DR. ELISSA LISTER
Dr. Elissa Lister is an Associate Professor of Latin American and Caribbean Literature at the National University of Colombia in Bogotá. She completed her Bachelor's degree with a concentration in Philosophy and Letters at the Pontificia Universidad Católica Madre y Maestra in Santiago, Dominican Republic; a Master's degree in Education at the University of Salamanca in Spain; and finished her doctoral degree in Spanish Philology at the Universidad Complutense in Madrid, Spain. We spoke with Dr. Lister about her experience at the CUNY Dominican Studies Institute, after she received the 2015 Summer Library Travel Research Award to continue her research on the conflict between Haitians and Dominicans.
Her book Conflicto domínico-haitiano en la literatura caribeña (Dominican-Haitian Conflict in Caribbean Literature), published in 2013, looked at how the conflict between the two countries was represented in the literature of the Caribbean. In it, she compared the works of Haitian writer, Jacques Stephen Alexis; Dominican writer, Ramón Marrero Aristy; Cuban writer, Mayra Montero; and Puerto Rican writer, Ana Lydia Vega. Dr. Lister felt it was important to include writers outside the Dominican and Haitian ethnic scope, in order to avoid such ethnically-fuelled biases;therefore, highlighting their different viewpoints as Caribbean writers. Dr. Lister's work has focused on the production of opinion about the conflict and how it has been treated in academic discourse, "what is said or not said, or in certain matters when you investigate another source you can perceive how the hegemonic speech has distorted and manipulated the issue."
In her recent research at the CUNY Dominican Studies Institute, Dr. Lister investigated two eruptions of anti-Haitianism: the 1937 Haitian massacre and a snapping point in 1990 that correlates with the current Dominican-Haitian antagonism. This research has two dimensions, one concerning facts and historical events that occur, the second relating to the production of knowledge, discourse, and ideology, and their manipulation by certain sectors of power. Dr. Lister points out that her focus on this issue is due in part to her experience working with historian Franklin Franco. Prior to his untimely death in 2013, they worked on the literary and sociopolitical aspects of the problem together, and their discussions led her to pursue the historical aspect in her literary analysis. "Franklin's contributions led in different directions," she says; crucially, he stressed the importance of understanding the Caribbean as a whole, not just the Spanish Caribbean. Franklin also emphasized the importance of the Dominican-Haitian relationship. "He gave me the impression that what I was doing was necessary and valid, because it made sense, and it need to be disseminated."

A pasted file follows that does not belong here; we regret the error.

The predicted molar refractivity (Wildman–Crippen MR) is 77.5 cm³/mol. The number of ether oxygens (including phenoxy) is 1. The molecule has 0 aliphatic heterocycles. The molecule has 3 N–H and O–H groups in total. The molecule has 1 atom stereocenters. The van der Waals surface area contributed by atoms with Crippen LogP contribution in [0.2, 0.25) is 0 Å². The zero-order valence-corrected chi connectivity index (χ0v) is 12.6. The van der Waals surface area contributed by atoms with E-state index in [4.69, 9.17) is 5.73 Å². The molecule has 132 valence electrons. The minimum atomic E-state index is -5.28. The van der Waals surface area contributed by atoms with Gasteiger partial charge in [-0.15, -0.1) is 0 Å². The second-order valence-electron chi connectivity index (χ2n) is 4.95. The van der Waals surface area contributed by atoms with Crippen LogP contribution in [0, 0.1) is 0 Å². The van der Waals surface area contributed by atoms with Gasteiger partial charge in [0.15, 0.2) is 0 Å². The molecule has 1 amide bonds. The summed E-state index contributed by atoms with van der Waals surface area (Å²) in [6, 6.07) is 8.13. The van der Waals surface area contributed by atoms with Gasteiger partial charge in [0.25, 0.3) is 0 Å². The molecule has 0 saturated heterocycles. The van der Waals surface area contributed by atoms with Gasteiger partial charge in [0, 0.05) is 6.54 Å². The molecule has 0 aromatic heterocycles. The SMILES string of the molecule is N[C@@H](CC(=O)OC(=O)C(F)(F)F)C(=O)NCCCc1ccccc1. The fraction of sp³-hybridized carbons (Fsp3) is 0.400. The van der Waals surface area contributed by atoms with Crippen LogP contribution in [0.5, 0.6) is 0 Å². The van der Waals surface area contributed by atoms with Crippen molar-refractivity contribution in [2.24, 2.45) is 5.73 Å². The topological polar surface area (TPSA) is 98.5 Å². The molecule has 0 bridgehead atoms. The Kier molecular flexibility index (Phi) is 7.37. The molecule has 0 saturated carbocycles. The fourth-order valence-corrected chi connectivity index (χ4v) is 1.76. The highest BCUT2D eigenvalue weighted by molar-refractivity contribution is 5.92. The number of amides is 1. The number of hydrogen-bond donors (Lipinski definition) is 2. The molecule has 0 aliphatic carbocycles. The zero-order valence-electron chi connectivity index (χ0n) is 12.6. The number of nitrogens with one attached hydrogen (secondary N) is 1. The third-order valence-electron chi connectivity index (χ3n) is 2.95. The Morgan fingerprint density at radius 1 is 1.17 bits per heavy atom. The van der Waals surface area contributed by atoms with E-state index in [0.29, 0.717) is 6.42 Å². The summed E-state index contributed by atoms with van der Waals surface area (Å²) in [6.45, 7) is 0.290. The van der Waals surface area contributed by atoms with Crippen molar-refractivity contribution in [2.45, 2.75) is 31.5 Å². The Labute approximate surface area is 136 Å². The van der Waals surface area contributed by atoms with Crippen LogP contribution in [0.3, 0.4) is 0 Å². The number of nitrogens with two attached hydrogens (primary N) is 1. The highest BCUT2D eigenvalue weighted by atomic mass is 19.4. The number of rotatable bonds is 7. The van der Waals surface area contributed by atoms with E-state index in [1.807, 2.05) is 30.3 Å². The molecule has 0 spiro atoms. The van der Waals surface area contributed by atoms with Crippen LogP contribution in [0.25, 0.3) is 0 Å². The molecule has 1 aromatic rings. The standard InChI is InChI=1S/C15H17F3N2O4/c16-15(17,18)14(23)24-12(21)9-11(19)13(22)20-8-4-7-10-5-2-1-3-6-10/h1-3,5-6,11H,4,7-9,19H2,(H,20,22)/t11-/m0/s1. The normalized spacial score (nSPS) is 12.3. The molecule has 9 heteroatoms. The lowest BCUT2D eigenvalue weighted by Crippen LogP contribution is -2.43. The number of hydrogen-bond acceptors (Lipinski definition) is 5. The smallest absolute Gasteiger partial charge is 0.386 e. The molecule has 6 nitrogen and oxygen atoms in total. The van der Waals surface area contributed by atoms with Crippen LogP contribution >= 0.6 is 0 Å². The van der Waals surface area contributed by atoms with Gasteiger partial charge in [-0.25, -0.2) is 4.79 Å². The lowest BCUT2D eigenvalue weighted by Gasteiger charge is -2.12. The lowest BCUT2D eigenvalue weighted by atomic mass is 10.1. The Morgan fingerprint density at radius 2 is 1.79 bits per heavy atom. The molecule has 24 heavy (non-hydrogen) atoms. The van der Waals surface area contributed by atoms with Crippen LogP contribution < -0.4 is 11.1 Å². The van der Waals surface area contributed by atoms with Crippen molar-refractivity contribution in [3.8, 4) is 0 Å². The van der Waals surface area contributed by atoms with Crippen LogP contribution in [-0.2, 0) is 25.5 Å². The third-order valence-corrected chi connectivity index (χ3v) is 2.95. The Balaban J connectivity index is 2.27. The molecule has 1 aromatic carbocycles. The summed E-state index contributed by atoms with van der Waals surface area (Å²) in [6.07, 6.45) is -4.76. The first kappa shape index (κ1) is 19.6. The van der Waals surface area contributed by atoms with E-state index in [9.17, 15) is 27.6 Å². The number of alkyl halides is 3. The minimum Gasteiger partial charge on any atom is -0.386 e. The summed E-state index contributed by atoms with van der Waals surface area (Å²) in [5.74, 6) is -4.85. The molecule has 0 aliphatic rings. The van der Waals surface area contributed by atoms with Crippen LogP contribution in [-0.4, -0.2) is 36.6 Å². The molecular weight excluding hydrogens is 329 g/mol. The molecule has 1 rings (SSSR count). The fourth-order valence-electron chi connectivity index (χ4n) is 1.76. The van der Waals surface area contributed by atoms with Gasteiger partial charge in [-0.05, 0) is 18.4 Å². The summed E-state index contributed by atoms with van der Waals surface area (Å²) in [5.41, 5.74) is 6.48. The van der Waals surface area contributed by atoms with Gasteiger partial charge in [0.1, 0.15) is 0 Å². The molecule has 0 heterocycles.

Dr. Lister describes her latest research: "I articulate and center on three themes: identity, memory, and subordination, to look at the implications in the cultural, political and social areas. To look at the political and ideological implications culturally and how identity intersects with daily practices of memory. Looking at how such practices produce subordination, establishing marginality and exclusion. And the potential for the subordinated population to subvert that position by remaining a community, or to counteract the hegemonic power through their practices." In concrete terms, her research looks at the situation that developed in the Dominican Republic in recent years and how it has worsened with the constitutional court ruling 168-13. "It was generated between different sectors of Dominican society, with clashes between certain classes that were habitual in the sectors of power but unfortunately have been spreading into areas previously not in conflict or violent conflict, such as the marginal agricultural areas or sectors. In the city, where there is already a clear anti-Haitianism, the conflict is worsening."
She is also examining the historical relationship between the Dominican Republic and Haiti, including resistance to the first military occupation of the island by the United States on both sides. She describes the interactions between the rebel leaders, Liborio Mateo on the Dominican side and Charlemagne Pralte on the Haitian side, and cooperation between the two resistance groups.
Dr. Lister has consulted books, articles, newspaper articles, and reports that have helped her develop her critical argument. She hopes to produce an article that will foster dialogue within academia on themes related to her topic.
This visit to CUNY DSI has been an exciting opportunity for Dr. Lister, given that as a Dominican immigrant in Colombia, she has found few forums to share with her Colombian colleagues concerning Dominican issues. Conducting research at the Institute has allowed her to have an exchange with other scholars and benefit from their ideas. It has been an enriching experience for her, allowing her a chance to see some of the other research being produced on Dominicans. She deeply values the connections she has made during her time at CUNY DSI.